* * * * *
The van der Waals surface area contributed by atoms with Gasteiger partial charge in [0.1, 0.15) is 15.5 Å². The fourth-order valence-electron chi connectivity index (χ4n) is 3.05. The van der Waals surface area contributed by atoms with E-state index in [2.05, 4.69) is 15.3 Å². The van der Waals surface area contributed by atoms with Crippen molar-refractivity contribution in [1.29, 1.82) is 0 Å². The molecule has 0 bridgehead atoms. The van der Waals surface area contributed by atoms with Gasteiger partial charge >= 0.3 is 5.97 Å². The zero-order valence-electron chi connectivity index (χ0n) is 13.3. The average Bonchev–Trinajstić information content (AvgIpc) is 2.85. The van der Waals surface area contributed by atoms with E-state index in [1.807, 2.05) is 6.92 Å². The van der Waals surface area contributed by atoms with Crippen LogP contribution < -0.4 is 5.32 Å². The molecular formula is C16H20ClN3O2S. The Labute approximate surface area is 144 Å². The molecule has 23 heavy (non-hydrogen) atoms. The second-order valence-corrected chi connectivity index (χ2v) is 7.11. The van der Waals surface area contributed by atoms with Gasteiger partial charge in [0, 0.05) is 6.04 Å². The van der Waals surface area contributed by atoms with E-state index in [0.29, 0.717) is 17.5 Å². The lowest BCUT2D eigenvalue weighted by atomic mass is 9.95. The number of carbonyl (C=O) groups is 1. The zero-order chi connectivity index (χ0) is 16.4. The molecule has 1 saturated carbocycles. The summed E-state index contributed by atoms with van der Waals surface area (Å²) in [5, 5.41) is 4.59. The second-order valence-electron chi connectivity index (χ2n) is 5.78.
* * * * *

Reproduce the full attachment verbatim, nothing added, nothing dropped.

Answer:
The van der Waals surface area contributed by atoms with Gasteiger partial charge in [0.1, 0.15) is 15.5 Å². The fourth-order valence-electron chi connectivity index (χ4n) is 3.05. The van der Waals surface area contributed by atoms with E-state index in [2.05, 4.69) is 15.3 Å². The van der Waals surface area contributed by atoms with Crippen molar-refractivity contribution in [1.29, 1.82) is 0 Å². The molecule has 0 bridgehead atoms. The van der Waals surface area contributed by atoms with Gasteiger partial charge >= 0.3 is 5.97 Å². The zero-order valence-electron chi connectivity index (χ0n) is 13.3. The average Bonchev–Trinajstić information content (AvgIpc) is 2.85. The van der Waals surface area contributed by atoms with E-state index in [1.807, 2.05) is 6.92 Å². The van der Waals surface area contributed by atoms with Crippen LogP contribution < -0.4 is 5.32 Å². The molecular formula is C16H20ClN3O2S. The Labute approximate surface area is 144 Å². The molecule has 23 heavy (non-hydrogen) atoms. The second-order valence-corrected chi connectivity index (χ2v) is 7.11. The van der Waals surface area contributed by atoms with Gasteiger partial charge in [0, 0.05) is 6.04 Å². The van der Waals surface area contributed by atoms with E-state index in [0.29, 0.717) is 17.5 Å². The lowest BCUT2D eigenvalue weighted by atomic mass is 9.95. The number of carbonyl (C=O) groups is 1. The zero-order chi connectivity index (χ0) is 16.4. The molecule has 1 saturated carbocycles. The summed E-state index contributed by atoms with van der Waals surface area (Å²) in [5, 5.41) is 4.59. The second-order valence-electron chi connectivity index (χ2n) is 5.78.